This my first posting on any kind, so please bear with me. Let's take a misty eyed look backat recent history. The time was about 1980. Airlines were loosing money with lost of people furlowed. There were lowcost carriers in a bunch of markets. They were, Apple Air,People Express, and yes Southwest. Crandall then preached the need to cut labor costs to compete with LCC's.The fundamental difference between then and now is then there was growth opportunities that do not exist now. The easy way out then was to negotiate a new lower pay rate for some guy who was not on the property yet. The B scale, or I believe Crandall called it "market rate".
Here we are again, except this time there is way too much capacity with no growth or B scale opportunities, so the cuts/pain has to be felt by everyone on the property.
We all should probably move sooner than later.
That's somewhat true with respect to the union. But I did attend the meeting with the JFK Station Manager and he gave a power point presentation on the whole situation. He was asked why the company did not layoff and reduce its size to get the cost control it needed. He was direct in his response that the company does not want to reduce its size and presence. The company feels that once AA gets it costs more in line with the low cost carriers, it will be able to promote more of a full service that one might expect from American,
thus giving itself an edge over the others.
On 3/13/2003 5:51:54 PM A77IGW wrote:
Bring Back Crandall
The hell with Crandall, lets bring back Al Casey!! Or better yet, I bring a couple shovels and a pickax and we'll go dig up CR Smith!!
Hmmmm, on second thought maybe its easier just to hire Rakesh Gangwal!!
On 3/13/2003 7:18:10 PM RV4 wrote:
Carty is not the problem.
Labor cost are not the problem.
9/11 is not the problem.
THE PROBLEM IS AN OVER SUPPLY AND SHRINKING DEMAND.
Try hoping for voluntary further reductions in industry capacity or prepare to watch some folks be forced out!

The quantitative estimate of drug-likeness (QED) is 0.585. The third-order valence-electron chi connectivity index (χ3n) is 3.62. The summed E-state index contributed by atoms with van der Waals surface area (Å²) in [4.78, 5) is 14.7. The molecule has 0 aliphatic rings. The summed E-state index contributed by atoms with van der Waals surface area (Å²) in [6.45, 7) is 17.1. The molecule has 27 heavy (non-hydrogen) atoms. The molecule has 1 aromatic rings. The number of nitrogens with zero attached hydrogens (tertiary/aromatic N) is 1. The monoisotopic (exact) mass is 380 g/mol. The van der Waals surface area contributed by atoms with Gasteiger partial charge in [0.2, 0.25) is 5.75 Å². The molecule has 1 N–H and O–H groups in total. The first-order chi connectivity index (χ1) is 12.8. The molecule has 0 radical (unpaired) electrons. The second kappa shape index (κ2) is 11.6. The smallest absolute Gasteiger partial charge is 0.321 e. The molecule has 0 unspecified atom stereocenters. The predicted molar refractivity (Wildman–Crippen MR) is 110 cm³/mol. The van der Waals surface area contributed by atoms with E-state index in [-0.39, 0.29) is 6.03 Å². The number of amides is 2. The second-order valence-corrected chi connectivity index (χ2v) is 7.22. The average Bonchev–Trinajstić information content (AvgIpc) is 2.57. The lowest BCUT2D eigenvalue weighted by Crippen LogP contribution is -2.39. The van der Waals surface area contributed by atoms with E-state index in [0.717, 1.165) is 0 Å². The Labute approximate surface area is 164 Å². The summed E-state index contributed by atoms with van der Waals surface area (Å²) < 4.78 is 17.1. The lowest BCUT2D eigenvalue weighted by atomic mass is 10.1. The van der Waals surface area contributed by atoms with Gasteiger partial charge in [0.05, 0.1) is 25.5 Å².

I gotta agree with ya on this one RV4. Its funny though, seems to me that since we have an over abundance of capacity we should be putting planes on the ground, but it seems that the powers that be can't seem to see outside of the box, they have this "tude" that we've always done it that way and thats how its gonna be.
Since the F100s have to have the containment shield mod done at a cost of 1-1.5mm per engine, put em on the ground, don't take 2yrs to do it, put down now. As for the A-300 Scarebus, Put em down, Airbus said they would pay for a new tail on the 1 we took off and inspected, well just like they are doing now about Iraq, they crawfished out of it, so I say put em down and we immediately get rid of 108 planes/34-A300s +74 F100s/. Capacity shrinks, maybe the cuts we are being asked to endure wouldn't be so drastic.
The big problem with immediately pulling these fleets out of service is that you then have approximately 600-1000 pilots that you are now paying to do nothing while you are waiting for simulators and instructors to train them to another airplane. With furlough/RIF clauses in the contracts, you can't furlough just the ones affected by the fleet retirements.
So compare paying full salary for 1000 pilots for doing nothing compared to operating the flights even at a small loss.